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Breath Test Detects COVID-19


‘The Bubbler’ reverse-transcribes RNA from airborne SARS-CoV-2, researchers say.

A team of researchers at Brown University and Rhode Island Hospital has developed a unique method for detecting SARS-CoV-2 in breath samples using viral RNA detection.

The researchers created a breathalyzer device that reverse-transcribes RNA from airborne virus particles into DNA, which can then be tested for COVID-19 via a common PCR test. The device, dubbed the Bubbler, uses an enzymatic reaction mixture to detect viral RNA and convert it to DNA, where it can be measured using a PCR instrument. The Bubbler can also barcode that DNA, allowing a sample to be linked directly to the patient it came from and be used for sequencing.

In a new study in the Journal of Molecular Diagnostics, the investigators report on the design and testing of the device. “The Bubbler is more likely to be a better indicator of current infection than nasopharyngeal swabs,” says lead investigator William G. Fairbrother, PhD, a professor of biology.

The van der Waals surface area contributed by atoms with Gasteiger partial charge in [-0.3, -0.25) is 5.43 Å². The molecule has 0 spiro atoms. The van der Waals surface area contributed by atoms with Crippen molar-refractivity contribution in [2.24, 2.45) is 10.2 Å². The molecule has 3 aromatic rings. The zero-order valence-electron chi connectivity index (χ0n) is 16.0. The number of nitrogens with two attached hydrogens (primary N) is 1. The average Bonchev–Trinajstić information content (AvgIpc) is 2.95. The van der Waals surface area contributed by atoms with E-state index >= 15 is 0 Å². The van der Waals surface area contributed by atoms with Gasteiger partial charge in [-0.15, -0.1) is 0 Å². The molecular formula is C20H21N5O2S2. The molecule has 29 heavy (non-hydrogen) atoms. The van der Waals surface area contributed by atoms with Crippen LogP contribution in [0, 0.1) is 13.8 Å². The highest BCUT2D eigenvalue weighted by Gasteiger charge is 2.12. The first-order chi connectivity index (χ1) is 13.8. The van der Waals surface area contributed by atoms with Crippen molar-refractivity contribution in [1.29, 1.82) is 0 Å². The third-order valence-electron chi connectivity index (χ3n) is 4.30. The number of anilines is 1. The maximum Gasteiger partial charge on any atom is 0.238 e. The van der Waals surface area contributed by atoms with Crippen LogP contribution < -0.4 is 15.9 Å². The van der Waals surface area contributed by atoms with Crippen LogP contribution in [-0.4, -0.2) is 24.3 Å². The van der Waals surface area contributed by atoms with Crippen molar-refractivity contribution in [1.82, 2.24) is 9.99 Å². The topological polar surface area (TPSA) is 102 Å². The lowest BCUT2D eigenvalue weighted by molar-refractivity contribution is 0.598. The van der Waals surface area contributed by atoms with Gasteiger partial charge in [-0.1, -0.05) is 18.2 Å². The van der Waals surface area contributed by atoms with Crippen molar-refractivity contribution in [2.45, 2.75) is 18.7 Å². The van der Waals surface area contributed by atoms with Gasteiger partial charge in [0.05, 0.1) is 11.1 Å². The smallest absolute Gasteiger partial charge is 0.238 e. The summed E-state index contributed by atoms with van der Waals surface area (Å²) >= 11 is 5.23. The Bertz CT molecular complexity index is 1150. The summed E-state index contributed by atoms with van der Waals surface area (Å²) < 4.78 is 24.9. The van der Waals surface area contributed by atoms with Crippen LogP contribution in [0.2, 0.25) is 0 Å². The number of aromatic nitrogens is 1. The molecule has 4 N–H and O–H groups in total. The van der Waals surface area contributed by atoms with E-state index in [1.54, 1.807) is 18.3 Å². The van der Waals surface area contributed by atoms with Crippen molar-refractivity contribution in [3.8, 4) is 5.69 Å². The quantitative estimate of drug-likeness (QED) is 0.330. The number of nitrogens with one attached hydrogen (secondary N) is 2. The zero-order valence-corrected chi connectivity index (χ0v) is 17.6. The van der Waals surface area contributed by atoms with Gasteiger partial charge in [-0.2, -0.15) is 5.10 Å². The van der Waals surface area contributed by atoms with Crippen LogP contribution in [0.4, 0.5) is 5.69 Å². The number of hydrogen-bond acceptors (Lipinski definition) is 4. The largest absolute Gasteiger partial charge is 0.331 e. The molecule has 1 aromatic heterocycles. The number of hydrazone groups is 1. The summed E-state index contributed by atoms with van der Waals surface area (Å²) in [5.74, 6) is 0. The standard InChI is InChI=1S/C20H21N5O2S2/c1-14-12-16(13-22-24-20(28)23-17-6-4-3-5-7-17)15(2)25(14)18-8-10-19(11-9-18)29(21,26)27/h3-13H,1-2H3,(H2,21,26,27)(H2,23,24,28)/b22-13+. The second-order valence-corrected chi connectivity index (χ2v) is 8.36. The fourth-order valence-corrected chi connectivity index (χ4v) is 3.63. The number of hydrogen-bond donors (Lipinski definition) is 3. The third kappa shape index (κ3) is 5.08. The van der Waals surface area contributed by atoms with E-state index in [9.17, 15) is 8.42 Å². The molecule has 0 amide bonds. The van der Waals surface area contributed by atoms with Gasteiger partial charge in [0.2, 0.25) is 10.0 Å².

The Bubbler is a glass tube with a glass pipette into which patients exhale. The tube is filled with a reverse transcription reaction mixture and cold mineral oil. The name of the device comes from the bubbling sound that occurs when the patient exhales into the device.

In the study, 70 patients treated in the emergency department at Rhode Island Hospital between May 2020 and January 2021 were screened. Samples from three points in the respiratory tract were tested: saliva obtained from tongue scrapes in the mouth and samples of 15 seconds of exhaled breath collected in the Bubbler were compared to a conventional nasopharyngeal swab PCR test.

The study determined that SARS-CoV-2 can be readily detected in the breath and is more predictive of lower respiratory tract involvement. Viral RNA is more enriched in the breath relative to oral samples, while oral samples include cells involved with SARS-CoV-2 replication that breath samples do not. This suggests the viral signal detected in the Bubbler comes from active viral particles, the authors wrote.

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